I just finished watching this, uhm, interesting video and then followed it up with this gem. Both tell of impending (you said within the next year, back in 2009, Glenn Beck) economic doom due to out-of-control, destructive inflation. Now, lord knows I’d tell you that I’m sufficiently terrified of inflation (also of China, also of Communists, also of clowns)…except that I’m not (Disclaimer: I am actually a little afraid of clowns). Don’t get me wrong, inflation is important, but it isn’t going to destroy our country any time soon. Still, judging by the number of people that “liked” both of those YouTube videos, I would venture a guess that many folks may not really fully understand inflation and its true effects on the economy. So, I want to set the record straight and explain why Glenn Beck isn’t thinking clearly (as if you really needed me to do that).
Most people don’t like inflation because they think it decreases their individual purchasing power. The logic goes something like this: the prices of things I want have risen because of inflation and now I can’t get as much stuff as I could before, right? Well, not really, no. The definition of inflation is a general rise in price of all goods and services in the economy–and that includes wages, meaning that as the price of the things we want increases, so does our ability to get them through an increase in our earnings. In this sense, though the purchasing power of each dollar decreases when inflation rises, our individual purchasing power remains intact.
Now, if prices have increased, but your wages haven’t, you can probably blame other economic factors, like the general increase in inequality of earnings between the super rich and everyone else, rather than inflation. Why? Because all inflation really measures is how many green pieces of paper with pictures of presidents on them are circulating throughout the economy. In and of itself, the overall number of dollar bills doesn’t actually matter. Dollars are literally just paper; they only have value because of what they represent, stuff. And how much stuff we have and make isn’t determined by green pieces of paper, but by other stuff, like the economy’s capital stock and the quantity and productivity of its labor force. When we go about our day-to-day jobs, we are making stuff; we therefore expect to get stuff in return. Money is merely a medium, a unit of exchange, nothing more. Make sense?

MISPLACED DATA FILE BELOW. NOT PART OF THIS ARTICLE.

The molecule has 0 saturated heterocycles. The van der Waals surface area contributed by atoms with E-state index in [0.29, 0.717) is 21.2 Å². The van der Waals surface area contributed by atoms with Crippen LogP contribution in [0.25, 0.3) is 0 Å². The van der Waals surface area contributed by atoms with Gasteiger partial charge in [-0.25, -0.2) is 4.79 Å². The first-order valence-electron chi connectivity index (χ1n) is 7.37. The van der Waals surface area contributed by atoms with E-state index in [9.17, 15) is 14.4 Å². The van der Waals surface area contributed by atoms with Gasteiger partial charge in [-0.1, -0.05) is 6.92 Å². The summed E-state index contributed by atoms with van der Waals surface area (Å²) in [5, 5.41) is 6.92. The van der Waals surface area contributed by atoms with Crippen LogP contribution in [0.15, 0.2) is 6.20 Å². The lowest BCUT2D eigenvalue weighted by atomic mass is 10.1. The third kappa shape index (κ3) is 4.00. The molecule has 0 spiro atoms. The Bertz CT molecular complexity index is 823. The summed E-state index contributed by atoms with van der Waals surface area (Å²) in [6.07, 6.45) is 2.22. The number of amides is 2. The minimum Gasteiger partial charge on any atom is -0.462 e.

For all this fear mongering of hyperinflation (which actually wouldn’t be nice), the inflation rate in FY2011 has so far ranged between 1.6 and 3.5 percent, well within normal levels (the Fed shoots for about 2%). With these levels we can expect typical, minor inflation costs like shoe-leather and menu costs, but I don’t plan on panicking anytime soon…unless I get attacked by a clown.